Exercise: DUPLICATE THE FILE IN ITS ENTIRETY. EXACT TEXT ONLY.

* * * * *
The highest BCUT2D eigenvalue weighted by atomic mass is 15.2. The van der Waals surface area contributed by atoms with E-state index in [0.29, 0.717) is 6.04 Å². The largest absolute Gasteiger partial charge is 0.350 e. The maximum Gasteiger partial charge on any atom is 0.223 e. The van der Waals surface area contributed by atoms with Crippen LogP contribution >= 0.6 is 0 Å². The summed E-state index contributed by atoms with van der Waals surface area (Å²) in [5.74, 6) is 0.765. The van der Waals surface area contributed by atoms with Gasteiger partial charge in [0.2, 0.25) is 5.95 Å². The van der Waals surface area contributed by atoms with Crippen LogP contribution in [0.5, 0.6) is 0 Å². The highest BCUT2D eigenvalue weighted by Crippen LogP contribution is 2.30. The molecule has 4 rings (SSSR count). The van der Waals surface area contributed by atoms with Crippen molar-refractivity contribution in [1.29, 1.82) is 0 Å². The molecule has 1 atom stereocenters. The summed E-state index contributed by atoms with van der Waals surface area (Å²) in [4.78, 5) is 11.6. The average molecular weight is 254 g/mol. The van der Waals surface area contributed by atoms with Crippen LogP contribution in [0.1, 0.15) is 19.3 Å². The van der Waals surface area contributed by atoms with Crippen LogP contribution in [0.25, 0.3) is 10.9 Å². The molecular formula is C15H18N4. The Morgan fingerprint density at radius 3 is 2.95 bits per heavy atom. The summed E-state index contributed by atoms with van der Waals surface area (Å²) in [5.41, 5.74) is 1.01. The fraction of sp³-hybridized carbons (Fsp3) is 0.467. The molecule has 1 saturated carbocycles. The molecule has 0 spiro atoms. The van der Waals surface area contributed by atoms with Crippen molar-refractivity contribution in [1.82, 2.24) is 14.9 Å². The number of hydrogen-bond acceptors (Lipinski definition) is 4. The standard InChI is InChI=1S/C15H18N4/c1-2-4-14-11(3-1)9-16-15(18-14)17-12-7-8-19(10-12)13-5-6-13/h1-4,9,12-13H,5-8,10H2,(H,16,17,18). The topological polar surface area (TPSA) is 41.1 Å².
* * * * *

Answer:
The highest BCUT2D eigenvalue weighted by atomic mass is 15.2. The van der Waals surface area contributed by atoms with E-state index in [0.29, 0.717) is 6.04 Å². The largest absolute Gasteiger partial charge is 0.350 e. The maximum Gasteiger partial charge on any atom is 0.223 e. The van der Waals surface area contributed by atoms with Crippen LogP contribution >= 0.6 is 0 Å². The summed E-state index contributed by atoms with van der Waals surface area (Å²) in [5.74, 6) is 0.765. The van der Waals surface area contributed by atoms with Gasteiger partial charge in [0.2, 0.25) is 5.95 Å². The van der Waals surface area contributed by atoms with Crippen LogP contribution in [0.5, 0.6) is 0 Å². The highest BCUT2D eigenvalue weighted by Crippen LogP contribution is 2.30. The molecule has 4 rings (SSSR count). The van der Waals surface area contributed by atoms with Crippen molar-refractivity contribution in [1.29, 1.82) is 0 Å². The molecule has 1 atom stereocenters. The summed E-state index contributed by atoms with van der Waals surface area (Å²) in [4.78, 5) is 11.6. The average molecular weight is 254 g/mol. The van der Waals surface area contributed by atoms with Crippen LogP contribution in [0.1, 0.15) is 19.3 Å². The van der Waals surface area contributed by atoms with Crippen LogP contribution in [0.25, 0.3) is 10.9 Å². The molecular formula is C15H18N4. The Morgan fingerprint density at radius 3 is 2.95 bits per heavy atom. The summed E-state index contributed by atoms with van der Waals surface area (Å²) in [5.41, 5.74) is 1.01. The fraction of sp³-hybridized carbons (Fsp3) is 0.467. The molecule has 1 saturated carbocycles. The molecule has 0 spiro atoms. The van der Waals surface area contributed by atoms with Crippen molar-refractivity contribution in [1.82, 2.24) is 14.9 Å². The number of hydrogen-bond acceptors (Lipinski definition) is 4. The standard InChI is InChI=1S/C15H18N4/c1-2-4-14-11(3-1)9-16-15(18-14)17-12-7-8-19(10-12)13-5-6-13/h1-4,9,12-13H,5-8,10H2,(H,16,17,18). The topological polar surface area (TPSA) is 41.1 Å².